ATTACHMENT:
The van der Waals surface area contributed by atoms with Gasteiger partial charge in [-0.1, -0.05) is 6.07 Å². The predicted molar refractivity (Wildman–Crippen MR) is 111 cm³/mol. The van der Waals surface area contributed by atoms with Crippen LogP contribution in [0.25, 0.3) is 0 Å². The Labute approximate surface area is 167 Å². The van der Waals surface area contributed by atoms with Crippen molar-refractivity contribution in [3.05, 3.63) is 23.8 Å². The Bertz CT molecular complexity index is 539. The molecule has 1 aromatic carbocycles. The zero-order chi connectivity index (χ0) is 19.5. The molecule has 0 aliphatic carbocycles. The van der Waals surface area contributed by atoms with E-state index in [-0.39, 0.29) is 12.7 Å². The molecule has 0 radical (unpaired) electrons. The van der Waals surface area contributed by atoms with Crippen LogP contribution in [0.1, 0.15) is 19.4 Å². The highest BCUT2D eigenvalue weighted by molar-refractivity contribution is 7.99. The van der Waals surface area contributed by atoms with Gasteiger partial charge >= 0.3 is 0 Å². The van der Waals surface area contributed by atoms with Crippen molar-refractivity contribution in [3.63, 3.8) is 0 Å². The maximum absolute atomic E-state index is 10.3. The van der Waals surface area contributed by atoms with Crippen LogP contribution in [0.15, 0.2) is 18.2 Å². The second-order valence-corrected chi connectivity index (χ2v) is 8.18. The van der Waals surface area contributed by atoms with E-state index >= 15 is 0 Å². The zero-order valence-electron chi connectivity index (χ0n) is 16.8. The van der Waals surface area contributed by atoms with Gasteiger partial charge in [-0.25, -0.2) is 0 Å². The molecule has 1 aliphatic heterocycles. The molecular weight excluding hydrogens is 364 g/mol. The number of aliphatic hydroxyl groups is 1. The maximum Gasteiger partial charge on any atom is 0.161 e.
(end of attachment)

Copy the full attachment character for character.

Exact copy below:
The van der Waals surface area contributed by atoms with Gasteiger partial charge in [-0.1, -0.05) is 6.07 Å². The predicted molar refractivity (Wildman–Crippen MR) is 111 cm³/mol. The van der Waals surface area contributed by atoms with Crippen LogP contribution in [0.25, 0.3) is 0 Å². The Labute approximate surface area is 167 Å². The van der Waals surface area contributed by atoms with Crippen molar-refractivity contribution in [3.05, 3.63) is 23.8 Å². The Bertz CT molecular complexity index is 539. The molecule has 1 aromatic carbocycles. The zero-order chi connectivity index (χ0) is 19.5. The molecule has 0 aliphatic carbocycles. The van der Waals surface area contributed by atoms with E-state index in [-0.39, 0.29) is 12.7 Å². The molecule has 0 radical (unpaired) electrons. The van der Waals surface area contributed by atoms with Crippen LogP contribution in [0.1, 0.15) is 19.4 Å². The highest BCUT2D eigenvalue weighted by molar-refractivity contribution is 7.99. The van der Waals surface area contributed by atoms with Gasteiger partial charge >= 0.3 is 0 Å². The van der Waals surface area contributed by atoms with Crippen molar-refractivity contribution in [3.63, 3.8) is 0 Å². The maximum absolute atomic E-state index is 10.3. The van der Waals surface area contributed by atoms with Crippen LogP contribution in [0.15, 0.2) is 18.2 Å². The second-order valence-corrected chi connectivity index (χ2v) is 8.18. The van der Waals surface area contributed by atoms with E-state index >= 15 is 0 Å². The zero-order valence-electron chi connectivity index (χ0n) is 16.8. The van der Waals surface area contributed by atoms with Gasteiger partial charge in [-0.25, -0.2) is 0 Å². The molecule has 1 aliphatic heterocycles. The molecular weight excluding hydrogens is 364 g/mol. The number of aliphatic hydroxyl groups is 1. The maximum Gasteiger partial charge on any atom is 0.161 e.